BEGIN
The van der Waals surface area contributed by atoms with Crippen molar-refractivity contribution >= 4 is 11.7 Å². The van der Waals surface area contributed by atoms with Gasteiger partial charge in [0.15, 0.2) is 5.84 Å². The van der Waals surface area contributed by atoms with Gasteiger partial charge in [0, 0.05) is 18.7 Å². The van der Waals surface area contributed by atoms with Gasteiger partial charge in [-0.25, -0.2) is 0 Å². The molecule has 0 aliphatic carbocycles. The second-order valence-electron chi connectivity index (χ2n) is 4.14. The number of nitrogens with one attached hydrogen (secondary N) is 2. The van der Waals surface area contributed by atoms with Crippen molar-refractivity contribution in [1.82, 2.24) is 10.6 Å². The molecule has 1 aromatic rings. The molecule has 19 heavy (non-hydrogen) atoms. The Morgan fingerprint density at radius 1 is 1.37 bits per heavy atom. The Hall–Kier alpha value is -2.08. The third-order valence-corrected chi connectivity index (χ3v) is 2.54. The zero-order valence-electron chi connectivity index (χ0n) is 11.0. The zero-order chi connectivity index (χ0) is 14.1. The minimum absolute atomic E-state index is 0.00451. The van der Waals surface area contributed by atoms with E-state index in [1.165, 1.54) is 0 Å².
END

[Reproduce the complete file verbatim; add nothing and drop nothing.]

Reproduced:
The van der Waals surface area contributed by atoms with Crippen molar-refractivity contribution >= 4 is 11.7 Å². The van der Waals surface area contributed by atoms with Gasteiger partial charge in [0.15, 0.2) is 5.84 Å². The van der Waals surface area contributed by atoms with Gasteiger partial charge in [0, 0.05) is 18.7 Å². The van der Waals surface area contributed by atoms with Gasteiger partial charge in [-0.25, -0.2) is 0 Å². The molecule has 0 aliphatic carbocycles. The second-order valence-electron chi connectivity index (χ2n) is 4.14. The number of nitrogens with one attached hydrogen (secondary N) is 2. The van der Waals surface area contributed by atoms with Crippen molar-refractivity contribution in [1.82, 2.24) is 10.6 Å². The molecule has 1 aromatic rings. The molecule has 19 heavy (non-hydrogen) atoms. The Morgan fingerprint density at radius 1 is 1.37 bits per heavy atom. The Hall–Kier alpha value is -2.08. The third-order valence-corrected chi connectivity index (χ3v) is 2.54. The zero-order valence-electron chi connectivity index (χ0n) is 11.0. The zero-order chi connectivity index (χ0) is 14.1. The minimum absolute atomic E-state index is 0.00451. The van der Waals surface area contributed by atoms with E-state index in [1.165, 1.54) is 0 Å².